Share this article

print logo


Buffalo's economic development agency gives its employees far more generous pension benefits than those received by traditional city employees and many workers in the private sector, a Common Council analysis has concluded.

The head of the Buffalo Economic Renaissance Corp. defended the benefits, saying they are more lucrative because employees face the risk of unemployment every time voters elect a mayor.

The agency contributes the equivalent of a minimum of 11.7 percent of employees' salaries to their pensions. Some receive more, depending on their pay scales. The two dozen employees are fully vested -- meaning they are entitled to 100 percent of benefits -- after three years.

City workers must work five years before vesting in the state pension plan, and must contribute 3 percent of their salaries for 10 years toward their pensions.

A national study of private companies that employ 3 million people found the average contribution toward 401K retirement accounts was 4.1 percent of salaries.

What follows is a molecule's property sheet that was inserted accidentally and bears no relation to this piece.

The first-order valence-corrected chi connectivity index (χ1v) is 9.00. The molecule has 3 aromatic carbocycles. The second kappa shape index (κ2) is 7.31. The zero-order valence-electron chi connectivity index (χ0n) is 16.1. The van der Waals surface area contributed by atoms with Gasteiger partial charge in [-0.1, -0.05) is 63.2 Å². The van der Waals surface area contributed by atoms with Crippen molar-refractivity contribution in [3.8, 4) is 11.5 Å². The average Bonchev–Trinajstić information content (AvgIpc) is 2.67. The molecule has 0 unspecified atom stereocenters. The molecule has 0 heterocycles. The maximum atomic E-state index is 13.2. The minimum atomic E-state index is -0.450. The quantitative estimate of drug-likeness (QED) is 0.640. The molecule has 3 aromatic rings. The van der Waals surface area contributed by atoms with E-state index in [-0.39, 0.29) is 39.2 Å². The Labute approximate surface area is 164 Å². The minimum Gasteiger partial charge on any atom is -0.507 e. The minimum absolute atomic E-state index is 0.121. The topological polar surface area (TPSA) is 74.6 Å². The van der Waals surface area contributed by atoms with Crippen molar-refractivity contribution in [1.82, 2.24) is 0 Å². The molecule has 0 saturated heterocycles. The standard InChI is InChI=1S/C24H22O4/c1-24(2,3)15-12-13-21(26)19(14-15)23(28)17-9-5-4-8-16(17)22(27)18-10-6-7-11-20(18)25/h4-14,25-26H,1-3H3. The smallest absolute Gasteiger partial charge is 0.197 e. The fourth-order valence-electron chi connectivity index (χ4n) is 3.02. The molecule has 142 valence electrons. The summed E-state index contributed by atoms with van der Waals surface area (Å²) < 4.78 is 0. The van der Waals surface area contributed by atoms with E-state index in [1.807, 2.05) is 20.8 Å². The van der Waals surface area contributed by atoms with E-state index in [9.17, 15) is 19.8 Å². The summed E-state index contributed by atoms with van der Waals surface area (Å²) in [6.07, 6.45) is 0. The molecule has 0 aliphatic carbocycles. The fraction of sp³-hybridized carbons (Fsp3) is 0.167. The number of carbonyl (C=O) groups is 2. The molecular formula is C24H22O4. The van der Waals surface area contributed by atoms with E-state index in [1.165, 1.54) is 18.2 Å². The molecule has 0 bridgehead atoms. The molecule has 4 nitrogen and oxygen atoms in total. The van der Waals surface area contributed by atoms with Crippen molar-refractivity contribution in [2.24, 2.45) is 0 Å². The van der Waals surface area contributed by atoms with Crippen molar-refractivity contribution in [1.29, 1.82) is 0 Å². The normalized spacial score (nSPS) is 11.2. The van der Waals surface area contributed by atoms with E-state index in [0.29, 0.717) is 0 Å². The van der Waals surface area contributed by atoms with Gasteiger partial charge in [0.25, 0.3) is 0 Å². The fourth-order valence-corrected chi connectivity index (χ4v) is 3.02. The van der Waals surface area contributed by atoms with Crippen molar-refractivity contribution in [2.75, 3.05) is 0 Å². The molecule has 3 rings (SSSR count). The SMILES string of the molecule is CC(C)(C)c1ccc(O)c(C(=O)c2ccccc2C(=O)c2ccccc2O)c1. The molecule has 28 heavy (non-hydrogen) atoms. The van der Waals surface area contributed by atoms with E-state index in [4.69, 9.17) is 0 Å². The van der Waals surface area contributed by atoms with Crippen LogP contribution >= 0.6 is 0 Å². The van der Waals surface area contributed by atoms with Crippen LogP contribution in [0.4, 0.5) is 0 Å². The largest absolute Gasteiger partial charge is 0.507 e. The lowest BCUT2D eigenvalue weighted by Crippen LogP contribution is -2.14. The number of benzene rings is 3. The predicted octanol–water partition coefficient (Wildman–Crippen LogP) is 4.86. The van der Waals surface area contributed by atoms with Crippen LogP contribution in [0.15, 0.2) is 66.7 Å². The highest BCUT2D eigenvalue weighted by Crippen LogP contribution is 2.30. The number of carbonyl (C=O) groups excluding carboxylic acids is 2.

But officials said trying to compare pension plans is tricky given their complexity and differences in how payments are made.

Strategic Planning Director Timothy E. Wanamaker, who heads the agency, also argued that comparing his employees' pension benefits with workers in private companies is unfair.

"They don't have the risk of their jobs every four years after an election," he said.

Council Chief of Staff Paul W. Wolf, who conducted the analysis, disagreed.

"You have a lot of (job security) risks in the private sector," Wolf told Wanamaker last week.

North Council Member Joseph Golombek Jr. wants the agency's board to make changes in pension benefits.

"In these difficult times, an organization which is a shadow city agency should not have a pension plan that is more generous than city employees'," he said in a resolution.

City Comptroller Andrew A. SanFilippo said he thinks Golombek raises "valid" concerns that should be addressed in a more thorough analysis.

Clifford Bell is the agency's longest-tenured board member, having served on the volunteer panel since 1978. He did not take a formal stand on the issue, but he said the agency is "under-appreciated."

"In the 27 years I've been there, it's running more efficiently than it has ever run," said Bell, a former Council member.

There are no comments - be the first to comment